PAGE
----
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Terror Plot, Oil Spill Fail to Unlock Nominees

The failed Times Square terror plot and massive Gulf Coast oil spill have given critics of the Senate hold new ammunition as they complain of a growing list of key vacancies, including the top post at the Transportation Security Administration.

“Clearly it is not only this process that’s broken, but the abuse of the filibuster has brought the Senate to a new low in terms of minority procedures,” Majority Whip Dick Durbin (D-Ill.) said, pointing to the critical vacancy.

The TSA slot has been without a nominee for months. Two nominees withdrew from consideration — due in no small part, some lawmakers say, to the frustrating nomination process. Meanwhile, the nominee for another key vacancy — inspector general of the Environmental Protection Agency — has been pending since March.

As the list of legislative priorities backs up and the electoral outlook for the majority party looks increasingly worrisome, Democratic Senators maintain there is an opportunity in an under-the-Dome fight over stalled nominees. In particular, they point to vacant posts in the Homeland Security, Justice and Energy departments as cause for concern in the wake of the serious events in New York and the Gulf Coast.

Durbin said the chamber should do away with the tradition of allowing a single Senator to secretly hold up a nomination.

“It’s a small step but an important one in the right direction,” Durbin said. “I think we ought to get rid of this as an institution that goes to the ‘old boys’ club’ mentality around here.”

Commerce, Science and Transportation Chairman Jay Rockefeller (D-W.Va.) said the slow and often highly political process of clearing nominees led to the derailment of both of President Barack Obama’s TSA nominees.

“I just assume they can’t get anybody to sign up for it considering what’s happened to the last two,” said Rockefeller, whose panel has jurisdiction over the TSA nomination. “It’s frustrating. It’s just frustrating.”

To be sure, those two TSA nominees were controversial — Erroll Southers for comments regarding union organizing and retired Army Maj. Gen. Robert A. Harding because of his previous work as a defense contractor. But Harding withdrew from consideration on March 27, and the agency remains without a leader as stricter no-fly rules are being enforced in the wake of the thwarted New York City terrorism attempt.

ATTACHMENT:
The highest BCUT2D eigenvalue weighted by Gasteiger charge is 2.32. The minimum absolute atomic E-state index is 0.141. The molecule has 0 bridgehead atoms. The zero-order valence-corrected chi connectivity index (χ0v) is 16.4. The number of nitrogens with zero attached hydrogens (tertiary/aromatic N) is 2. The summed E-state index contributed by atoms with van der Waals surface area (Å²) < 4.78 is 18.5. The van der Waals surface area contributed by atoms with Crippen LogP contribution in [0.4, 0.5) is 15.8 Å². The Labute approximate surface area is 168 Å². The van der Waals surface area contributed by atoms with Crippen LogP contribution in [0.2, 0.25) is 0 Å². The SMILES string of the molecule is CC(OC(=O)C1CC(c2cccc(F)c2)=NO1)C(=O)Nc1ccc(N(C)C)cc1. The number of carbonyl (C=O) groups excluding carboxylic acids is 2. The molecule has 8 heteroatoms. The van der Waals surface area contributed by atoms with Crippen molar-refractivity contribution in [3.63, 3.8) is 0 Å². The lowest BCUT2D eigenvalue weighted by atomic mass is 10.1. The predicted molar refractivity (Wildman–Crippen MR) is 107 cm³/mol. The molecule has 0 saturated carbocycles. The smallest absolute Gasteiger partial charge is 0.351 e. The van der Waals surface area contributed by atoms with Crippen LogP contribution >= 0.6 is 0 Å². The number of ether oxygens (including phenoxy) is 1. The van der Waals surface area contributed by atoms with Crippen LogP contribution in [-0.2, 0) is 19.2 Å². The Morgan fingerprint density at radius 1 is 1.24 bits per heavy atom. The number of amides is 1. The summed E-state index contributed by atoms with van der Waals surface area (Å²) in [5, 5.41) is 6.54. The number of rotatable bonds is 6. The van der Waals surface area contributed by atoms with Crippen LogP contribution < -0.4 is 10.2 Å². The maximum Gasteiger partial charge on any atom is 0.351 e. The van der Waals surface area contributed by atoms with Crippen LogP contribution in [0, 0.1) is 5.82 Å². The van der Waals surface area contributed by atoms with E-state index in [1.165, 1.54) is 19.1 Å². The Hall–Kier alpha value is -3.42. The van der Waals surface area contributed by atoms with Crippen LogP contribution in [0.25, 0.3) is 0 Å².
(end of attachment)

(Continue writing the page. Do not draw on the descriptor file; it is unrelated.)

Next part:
Sens. Ron Wyden (D-Ore.) and Chuck Grassley (R-Iowa) filed an amendment to the financial reform bill that would end the practice of secret holds, and Sen. Claire McCaskill (D-Mo.) has persuaded 51 Democratic colleagues to shun the use of secret holds, a tactic that she has decried as “a luxury” of the Senate.

So far, no Republican has joined McCaskill’s pledge, but some say they are considering it.

“I’d be glad to look at it,” National Republican Senatorial Committee Chairman John Cornyn (Texas) said, adding that he typically publicizes his holds on nominations and legislation.

Durbin said time constraints might keep the Wyden-Grassley amendment from getting a floor vote, which he acknowledged was a hurdle in addressing the issue.

“Well that’s exactly what Republicans are counting on. Because we have other issues to worry about, they assume we’ll just let them pile up on the calendar,” Durbin said. “But as I’ve said, the president needs the people he needs to do his job.”

It’s a mantra that Democrats have repeated much of the year and will continue throughout the summer as the Senate considers Obama’s second Supreme Court nominee.

Members of both parties often hold up a nominee for leverage on an unrelated issue, whether it’s to get a meeting with administration officials, demand action on a separate bill or get funding for a home-state project.

The process irks some Senate veterans and newcomers alike. Judiciary Chairman Patrick Leahy (D-Vt.), angered by the 20 judicial nominees pending on the calendar, makes regular Senate floor appearances to bemoan the confirmation process. And freshman Sen. Mark Warner (D-Va.) has grown disenchanted while watching nominees such as Virginia native and now-4th U.S. Circuit Court of Appeals Judge Barbara Keenan wait for more than four months before being confirmed by wide margins.

“Most of them are very strong choices with bipartisan support, and now they’re pawns in this game,” Durbin said.

There are 92 names pending on the Senate calendar, including high-ranking nominees to the Department of Homeland Security and Federal Aviation Administration. Democrats regularly complain about the long backlog, but with the developments in the Gulf Coast and New York City as stark backdrops, they plan to boost their floor presence on the issue this week.

McCaskill tried to call out the names of Members maintaining secret holds for longer than the six days allotted under Senate rules adopted in 2007, but so far only Sen. Tom Coburn (R-Okla.) has come forward to claim a hold. Majority Leader Harry Reid (D-Nev.) said Tuesday that the Ethics Committee should review the issue, but the panel’s appetite for doing so is unclear; it rejected a government watchdog group’s request to do so in April.

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